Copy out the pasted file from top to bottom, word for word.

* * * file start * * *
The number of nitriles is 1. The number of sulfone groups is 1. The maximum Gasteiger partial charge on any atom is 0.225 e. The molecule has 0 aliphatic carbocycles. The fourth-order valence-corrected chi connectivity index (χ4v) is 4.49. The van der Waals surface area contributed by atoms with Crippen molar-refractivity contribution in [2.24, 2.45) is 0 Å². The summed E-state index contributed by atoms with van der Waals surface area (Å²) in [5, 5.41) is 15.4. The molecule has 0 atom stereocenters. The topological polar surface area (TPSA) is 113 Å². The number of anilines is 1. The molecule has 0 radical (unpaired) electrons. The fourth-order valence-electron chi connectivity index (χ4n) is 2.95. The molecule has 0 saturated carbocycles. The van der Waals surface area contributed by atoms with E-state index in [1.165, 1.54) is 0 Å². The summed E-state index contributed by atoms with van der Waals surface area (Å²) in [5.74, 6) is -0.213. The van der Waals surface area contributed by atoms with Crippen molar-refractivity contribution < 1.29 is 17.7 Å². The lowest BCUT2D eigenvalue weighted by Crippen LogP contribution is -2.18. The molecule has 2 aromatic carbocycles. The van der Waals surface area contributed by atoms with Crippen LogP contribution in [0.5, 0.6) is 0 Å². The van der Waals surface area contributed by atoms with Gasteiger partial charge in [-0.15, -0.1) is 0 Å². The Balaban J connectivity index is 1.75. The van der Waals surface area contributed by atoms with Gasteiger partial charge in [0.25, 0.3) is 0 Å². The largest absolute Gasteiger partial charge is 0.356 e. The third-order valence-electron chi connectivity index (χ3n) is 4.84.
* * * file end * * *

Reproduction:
The number of nitriles is 1. The number of sulfone groups is 1. The maximum Gasteiger partial charge on any atom is 0.225 e. The molecule has 0 aliphatic carbocycles. The fourth-order valence-corrected chi connectivity index (χ4v) is 4.49. The van der Waals surface area contributed by atoms with Crippen molar-refractivity contribution in [2.24, 2.45) is 0 Å². The summed E-state index contributed by atoms with van der Waals surface area (Å²) in [5, 5.41) is 15.4. The molecule has 0 atom stereocenters. The topological polar surface area (TPSA) is 113 Å². The number of anilines is 1. The molecule has 0 radical (unpaired) electrons. The fourth-order valence-electron chi connectivity index (χ4n) is 2.95. The molecule has 0 saturated carbocycles. The van der Waals surface area contributed by atoms with E-state index in [1.165, 1.54) is 0 Å². The summed E-state index contributed by atoms with van der Waals surface area (Å²) in [5.74, 6) is -0.213. The van der Waals surface area contributed by atoms with Crippen molar-refractivity contribution < 1.29 is 17.7 Å². The lowest BCUT2D eigenvalue weighted by Crippen LogP contribution is -2.18. The molecule has 2 aromatic carbocycles. The van der Waals surface area contributed by atoms with Crippen LogP contribution in [0.5, 0.6) is 0 Å². The van der Waals surface area contributed by atoms with Gasteiger partial charge in [-0.15, -0.1) is 0 Å². The Balaban J connectivity index is 1.75. The van der Waals surface area contributed by atoms with Gasteiger partial charge in [0.25, 0.3) is 0 Å². The largest absolute Gasteiger partial charge is 0.356 e. The third-order valence-electron chi connectivity index (χ3n) is 4.84.